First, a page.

the subpoena for his video, claiming a reporter’s privilege as an independent
filmmaker and journalist. More alarming, according to Wolf, was the
government’s demand that he testify about the rally and identify protestors and
other potential witnesses. Wolf argued that testifying before the grand jury would
chill his sources and inhibit the free flow of information. Judge Alsup rejected
these claims, and Wolf chose to go to prison rather than reveal the information.
Wolf—with his anarchist sympathies, detachment from traditional news
outlets, and reliance on pro bono attorneys and legal aid—had arrived at a
starkly different outcome than the Chronicle reporters. On the night of the SPJ
awards ceremony, his appeals exhausted, Wolf faced another three months of
incarceration until the grand jury expired in July 2007.
Not long after Fainaru-Wada and Williams received their honors, Len
Harrison, Wolf’s father, accepted SPJ’s Online Free Speech award on his son’s
behalf. As Harrison, a stocky man with unruly gray hair who looked misplaced in
a sport coat, climbed onstage, the crowd emitted another long bout of applause
and two cries of “Free Josh Wolf” arose from the San Francisco Bay Guardian
table in the rear of the room. Harrison took a moment to acknowledge the praise
and then read a two-page statement from his son that was part paean to the
promise of citizen journalism, part olive branch to mainstream reporters skeptical
of bloggers and independents.
“Though there has never been a shortage of reporters, market influences
have resulted in countless stories being neglected in favor of more popular
fodder,” Wolf’s speech read near its midpoint. “With the recent surge of self-
published and independent online journalism, the stories that are not
economically viable finally have the opportunity to see the light of day.”
His statement ended on a conciliatory tone: “The face of the media is
changing. This we know for sure. But what remains to be seen is the role
professional journalists take in developing this new landscape. Will the battle
lines be drawn with two classes of warring voices or will we work together in
solidarity to develop a massive chorus as diverse and eclectic as our society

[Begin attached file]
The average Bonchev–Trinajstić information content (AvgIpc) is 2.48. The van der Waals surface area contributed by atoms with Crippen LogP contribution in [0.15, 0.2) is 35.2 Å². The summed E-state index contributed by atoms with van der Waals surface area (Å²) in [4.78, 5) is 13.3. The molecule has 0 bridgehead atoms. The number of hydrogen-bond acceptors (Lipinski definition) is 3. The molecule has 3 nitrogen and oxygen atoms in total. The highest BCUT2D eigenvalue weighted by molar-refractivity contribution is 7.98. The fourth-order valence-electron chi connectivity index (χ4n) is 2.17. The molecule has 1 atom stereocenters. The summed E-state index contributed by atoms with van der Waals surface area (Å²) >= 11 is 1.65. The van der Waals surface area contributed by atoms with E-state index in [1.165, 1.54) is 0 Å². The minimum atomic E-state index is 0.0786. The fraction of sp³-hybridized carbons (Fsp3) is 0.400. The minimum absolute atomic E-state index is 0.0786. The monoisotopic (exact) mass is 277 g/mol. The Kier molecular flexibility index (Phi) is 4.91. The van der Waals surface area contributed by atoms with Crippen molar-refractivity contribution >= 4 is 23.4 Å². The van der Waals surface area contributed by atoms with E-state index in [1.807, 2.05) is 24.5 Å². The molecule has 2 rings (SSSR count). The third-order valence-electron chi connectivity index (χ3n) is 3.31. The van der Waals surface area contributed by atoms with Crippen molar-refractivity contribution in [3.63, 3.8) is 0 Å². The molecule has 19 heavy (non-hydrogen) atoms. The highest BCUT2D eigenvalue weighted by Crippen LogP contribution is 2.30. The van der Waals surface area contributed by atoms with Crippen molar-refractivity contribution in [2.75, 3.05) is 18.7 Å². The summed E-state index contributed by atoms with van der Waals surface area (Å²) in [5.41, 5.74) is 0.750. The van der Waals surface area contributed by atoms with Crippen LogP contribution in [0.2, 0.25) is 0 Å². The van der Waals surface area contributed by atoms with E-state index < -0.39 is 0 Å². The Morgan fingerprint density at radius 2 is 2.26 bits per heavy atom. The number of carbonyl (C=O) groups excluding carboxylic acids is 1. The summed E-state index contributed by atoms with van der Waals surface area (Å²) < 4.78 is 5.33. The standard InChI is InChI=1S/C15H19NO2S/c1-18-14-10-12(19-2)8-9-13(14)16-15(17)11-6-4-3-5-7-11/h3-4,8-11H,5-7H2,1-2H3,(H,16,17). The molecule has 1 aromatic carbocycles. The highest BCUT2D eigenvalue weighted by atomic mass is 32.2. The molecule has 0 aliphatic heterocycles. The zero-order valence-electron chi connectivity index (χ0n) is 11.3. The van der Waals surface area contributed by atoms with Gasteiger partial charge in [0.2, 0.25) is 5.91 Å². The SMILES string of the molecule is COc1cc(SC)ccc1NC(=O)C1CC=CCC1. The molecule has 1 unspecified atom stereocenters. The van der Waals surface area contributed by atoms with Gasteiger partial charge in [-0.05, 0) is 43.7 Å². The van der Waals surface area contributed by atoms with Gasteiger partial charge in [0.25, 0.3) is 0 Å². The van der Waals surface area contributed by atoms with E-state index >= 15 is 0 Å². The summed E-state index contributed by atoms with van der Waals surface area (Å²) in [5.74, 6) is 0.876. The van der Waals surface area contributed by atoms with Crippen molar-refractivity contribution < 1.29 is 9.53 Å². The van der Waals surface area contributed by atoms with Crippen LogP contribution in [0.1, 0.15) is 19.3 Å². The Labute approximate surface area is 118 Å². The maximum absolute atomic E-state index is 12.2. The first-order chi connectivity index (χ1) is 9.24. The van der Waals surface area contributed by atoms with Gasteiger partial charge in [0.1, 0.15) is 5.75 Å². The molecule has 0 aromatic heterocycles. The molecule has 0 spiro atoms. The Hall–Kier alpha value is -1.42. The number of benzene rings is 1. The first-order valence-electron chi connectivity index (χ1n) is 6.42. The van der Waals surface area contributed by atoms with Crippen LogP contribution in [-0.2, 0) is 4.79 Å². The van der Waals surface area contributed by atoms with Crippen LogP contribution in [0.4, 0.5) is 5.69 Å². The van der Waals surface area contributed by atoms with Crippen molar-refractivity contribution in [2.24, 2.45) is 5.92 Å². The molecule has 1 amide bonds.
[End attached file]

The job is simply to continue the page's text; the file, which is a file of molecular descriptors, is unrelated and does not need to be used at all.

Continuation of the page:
itself? As journalists, is our commitment to an economic system or is it to the
pursuit of the free flow of information? The power is in your hands. Choose
In truth, the assembled journalists had already chosen. Four months
earlier, SPJ’s Northern California chapter honored Wolf as Journalist of the
Year—along with Fainaru-Wada and Williams. SPJ’s national board gave
$30,000 to Wolf in late August, the largest ever onetime grant issued by the
organization’s legal defense fund. Two of Wolf’s hometown papers, the
establishment Chronicle and the lefty Bay Guardian, agitated for his release on
their editorial pages. The National Press Club, the Reporters Committee for
Freedom of the Press, Reporters Without Borders, the National Writers Union—
all of these press groups and a dozen more called for his release.
Even with troubling questions about Wolf’s intimacy with his sources and
whether his work could be classified as journalism, many journalists advocating
for a federal shield law latched onto his case. They argued that Wolf’s
imprisonment demonstrated the ease with which the federal government could
override a strong state shield law like California’s. The FBI became involved in
the investigation because the alleged attempted arson affected an SFPD squad
car that had been paid for with federal funds—a thin rationale that disturbed both
traditional reporters and new media advocates.
“Josh’s case is less about press freedom than the federal government
deciding to blow up a state shield,” said Dan Gillmor, founder of the Center for
Citizen Media, which is affiliated with Harvard Law School and the UC-Berkeley
School of Journalism.
Lucy Dalglish, who has led the push for a federal shield law as the
executive director of the Reporters Committee for Freedom of the Press, also
accused the government of a “bogus federal investigation.”
As Harrison exited the stage to a final burst of applause, Wolf appeared to
be another martyr in the struggle for a federal shield law.
But was the choice to back Wolf correct? As the mainstream press renews
its calls for a federal shield law, will it help or hurt for reporters and editors to be
connected to an activist blogger like Josh Wolf? Does asking for a protection that
covers both the establishment press and non-traditional, online journalists further
complicate the push for a federal press shield?
When the press first started clamoring for a federal shield law, an unpopular
Republican commander-in-chief presided over an unpopular war, maintained
hostile relations with the media, cherished loyalty and secrecy within his
administration, and stopped at nothing to squelch critics and dissent. It was 1973,
a year before Richard Nixon would resign and a year after Branzburg v. Hayes, a
monumental case in which a divided Supreme Court ruled that reporters do not
have a First Amendment right to resist grand jury subpoenas and protect
The Branzburg ruling comprised three cases: the eponymous Paul
Branzburg, a Courier-Journal reporter in Louisville, Ky., who wrote a story about
the making of hashish that relied on two confidential sources; Paul Pappas, a